Many Are Called But Few Are Chosen – Chapter 1
The title of this work Many Are Called But Few Are Chosen, is a quotation from the Doctrine and Covenants, a modern day scripture of the Church of Jesus Christ of Latter-day Saints. This statement appears several times in that volume and in each case where it is found, that group referred to as the many who are called, are those who hold the Priesthood in the Church. It is from this body of men that only a few will be chosen.
What does the scripture mean by this assertion? Is the Lord warning us that only a few who hold the priesthood here will be permitted to exercise this power in the hereafter? Is this what is meant by not being chosen? Are we also to conclude that only a few of these priesthood bearers will inherit the highest degree of glory which is reserved for those who exercise the Melchizedek Priesthood?
If these questions are answered in the affirmative, what causes this large body of men to forfeit that power which is more precious to them than life itself? Why aren’t more priesthood bearers aware that this, one of the greatest tragedies imaginable, is taking place? Is the answer to be found in those scriptural statements which tell us that the many who are not chosen, are walking in darkness at noon-day? (D&C 95:6) Are we failing to learn that lesson which governs the exercise of these powers in heaven? (D&C 121:34–36)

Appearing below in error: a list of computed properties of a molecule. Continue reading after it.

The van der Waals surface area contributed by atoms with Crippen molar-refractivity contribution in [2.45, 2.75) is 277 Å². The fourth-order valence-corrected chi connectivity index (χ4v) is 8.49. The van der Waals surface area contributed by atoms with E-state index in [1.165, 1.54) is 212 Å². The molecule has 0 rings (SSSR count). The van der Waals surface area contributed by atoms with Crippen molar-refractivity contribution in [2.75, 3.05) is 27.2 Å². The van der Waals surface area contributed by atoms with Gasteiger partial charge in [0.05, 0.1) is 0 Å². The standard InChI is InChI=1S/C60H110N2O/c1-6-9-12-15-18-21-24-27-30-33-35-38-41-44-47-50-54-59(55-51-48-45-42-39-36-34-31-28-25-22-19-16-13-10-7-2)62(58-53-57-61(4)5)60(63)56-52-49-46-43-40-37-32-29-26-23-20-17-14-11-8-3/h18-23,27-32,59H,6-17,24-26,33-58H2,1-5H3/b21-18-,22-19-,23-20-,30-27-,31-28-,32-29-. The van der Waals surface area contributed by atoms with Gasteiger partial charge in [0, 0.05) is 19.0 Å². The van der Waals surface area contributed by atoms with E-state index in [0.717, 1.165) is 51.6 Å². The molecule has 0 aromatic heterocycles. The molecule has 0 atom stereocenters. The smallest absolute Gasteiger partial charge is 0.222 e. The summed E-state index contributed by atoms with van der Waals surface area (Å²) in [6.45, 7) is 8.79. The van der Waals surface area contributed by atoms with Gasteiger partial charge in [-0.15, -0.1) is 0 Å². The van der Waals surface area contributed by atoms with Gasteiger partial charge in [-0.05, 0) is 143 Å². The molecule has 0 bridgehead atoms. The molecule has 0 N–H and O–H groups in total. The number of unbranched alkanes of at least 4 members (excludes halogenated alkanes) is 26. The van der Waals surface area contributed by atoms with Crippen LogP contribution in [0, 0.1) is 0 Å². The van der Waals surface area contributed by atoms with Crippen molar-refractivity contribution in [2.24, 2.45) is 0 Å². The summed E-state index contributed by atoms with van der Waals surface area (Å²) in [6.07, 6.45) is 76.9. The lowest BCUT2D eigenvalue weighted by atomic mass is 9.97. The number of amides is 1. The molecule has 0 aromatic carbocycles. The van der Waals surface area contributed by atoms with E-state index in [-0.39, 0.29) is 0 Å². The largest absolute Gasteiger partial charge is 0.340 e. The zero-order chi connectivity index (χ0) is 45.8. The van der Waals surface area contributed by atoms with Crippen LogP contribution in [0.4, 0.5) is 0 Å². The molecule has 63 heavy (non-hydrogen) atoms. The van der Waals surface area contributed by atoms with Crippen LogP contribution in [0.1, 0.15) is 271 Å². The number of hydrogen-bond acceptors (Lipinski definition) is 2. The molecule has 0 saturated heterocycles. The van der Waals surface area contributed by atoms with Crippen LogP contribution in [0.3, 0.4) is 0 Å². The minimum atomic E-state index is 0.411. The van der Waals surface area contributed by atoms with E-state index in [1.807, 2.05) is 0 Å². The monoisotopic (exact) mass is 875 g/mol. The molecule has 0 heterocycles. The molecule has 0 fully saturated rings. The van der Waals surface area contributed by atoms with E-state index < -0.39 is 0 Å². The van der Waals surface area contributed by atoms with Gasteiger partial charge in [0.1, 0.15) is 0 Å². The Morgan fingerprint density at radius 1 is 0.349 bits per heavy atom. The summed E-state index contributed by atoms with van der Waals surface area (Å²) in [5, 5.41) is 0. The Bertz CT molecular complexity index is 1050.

Are we aware that almost all of us are inclined to exercise unrighteous dominion, and this is the reason only a few will be chosen? (D&C 121:39–40) If it be a fact that almost all of us are using unrighteous compulsion upon each other, what is the activity which condemns us? Do we realize that if a man continues to exercise control, dominion, or compulsion upon another in any degree of unrighteousness, that it will be Amen to the priesthood or the authority of that man? (D&C 121:37)
The following discussion undertakes to answer the above questions, and to develop these themes:
- The ultimate in joy and freedom which men seek consists of the power of the Priesthood and opportunity to use that power to increase freedom.
- This power and opportunity will be denied to us to the same extent that we fail to overcome the almost universal disposition to destroy freedom by exercising unrighteous dominion.
It is also the purpose of this discussion to analyze freedom by breaking it down into its component parts and then indicating what men must do and what they must not do through the agency of government, to preserve these elements of freedom.